An arduino-based PWM open-hardware solar charge controller.
A crude schematic. Most of the components are pre-built modules, readily available.
This is a design for a 12V PWM solar charge controller. It is not the simplest of controllers. This honor could arguably be claimed by Julian Ilett's PWM5 design or by his alternate even smaller design. An open-hardware charge controller does have some advantages.
- Very simple construction: Most of the components are readily-available modules. There is no need for surface mount or high-frequency work. Any hobbyist with even rudimentary electronics and soldering skill can manufacture this project with ease.
- Data-logging capability for battery voltage and current, which can be used to monitor the state of the battery bank and detect imminent failure or tell when replacement is needed. This is a feature found only on very high-end commercial charge controllers. These readings may be output via opto-isolated current loop serial (Electrically identical to MIDI) or an HC-11 radio module.
- Compatible with all battery chemistries. The only restriction is that the voltage during charging may not exceed 26 volts - this does rule out use of 24V panels. Other than this, the controller has access to continuous battery voltage and current readings and controls an entirely software-defined charge regime. This means that with only software modifications the controller can be used with almost any rechargable battery chemistry. Lead-acid, li-ion, NiCd, NiMH, even supercapacitors. You can use 18V panels and batteries, but don't forget to stick a zener on the charging MOSFET gate or you'll go over max Vgs and blow it!
- Ease of modification. The design is fully open, so it's easy to modify. Do you want to use a dump load? Do you want to hook up an impressivly large status display to show your friends? Perhaps you want to switch things off in stages, saving the last dregs of battery for a radio relay even if it means sacrificing lights? Do it. This is your controller, customise it to your needs.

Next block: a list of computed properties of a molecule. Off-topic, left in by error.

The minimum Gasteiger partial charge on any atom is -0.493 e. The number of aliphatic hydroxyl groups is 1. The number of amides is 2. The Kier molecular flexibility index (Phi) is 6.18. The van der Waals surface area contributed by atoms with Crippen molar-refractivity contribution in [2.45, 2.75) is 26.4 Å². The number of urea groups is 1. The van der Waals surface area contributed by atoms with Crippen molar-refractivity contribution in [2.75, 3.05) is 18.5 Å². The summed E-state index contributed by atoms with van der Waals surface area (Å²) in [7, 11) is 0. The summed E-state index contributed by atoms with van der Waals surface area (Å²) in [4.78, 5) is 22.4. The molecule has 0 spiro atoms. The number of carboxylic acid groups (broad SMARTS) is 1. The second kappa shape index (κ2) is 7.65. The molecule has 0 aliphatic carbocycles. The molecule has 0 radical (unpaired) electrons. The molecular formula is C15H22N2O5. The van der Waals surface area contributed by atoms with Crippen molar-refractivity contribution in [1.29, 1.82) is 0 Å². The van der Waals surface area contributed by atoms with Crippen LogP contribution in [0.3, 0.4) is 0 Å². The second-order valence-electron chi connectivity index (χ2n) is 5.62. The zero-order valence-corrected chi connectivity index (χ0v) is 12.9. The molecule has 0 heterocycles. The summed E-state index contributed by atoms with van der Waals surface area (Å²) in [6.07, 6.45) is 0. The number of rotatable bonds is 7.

- Effectively unlimited current capacity: Just add thicker wires and more MOSFETs and heatsinks.
- All parameters configurable in software. Charge current limit, saturation and float voltage, over-current cut-out, load disconnect and reconnect voltage.
Note that the shunt does not need to be at all precise. In my prototype I used a shunt of too low a resistance for accurate measurement, and fixed this by simply drilling a hole in it. You can easily calibrate via software - you need only hook up a sizable load in series with an ammeter, note the shunt voltage reading and apply Ohm's law.
The PWM function itsself is almost identical to (and inspired by) Ilett's approach, though different in implementation. Both use an N-channel MOSFET, but we differ in our approach to driving it. Ilett's approach is to switch the panel on the high side, requiring the use of a charge pump to provide the required gate voltage, while I instead used a MOSFET on the low side driven via a PC817 optocoupler (a 300Ω or 330Ω resistor is suitable for current limiting, a 6k as a pull-down). This alternative design has a slightly lower component count. Note that this is a PWM-only design, not MPPT, but I intend to experiment with designing a seperate 'power optimiser' project for MPPT.
Only battery current is monitored - there is no provision to monitor solar panel or output current, as this data is of no importance when monitoring battery charging or condition. If this function is desired it would be trivial to add via either hall-effect current sensor or additional INA219 modules. They are I2C devices, and addressible.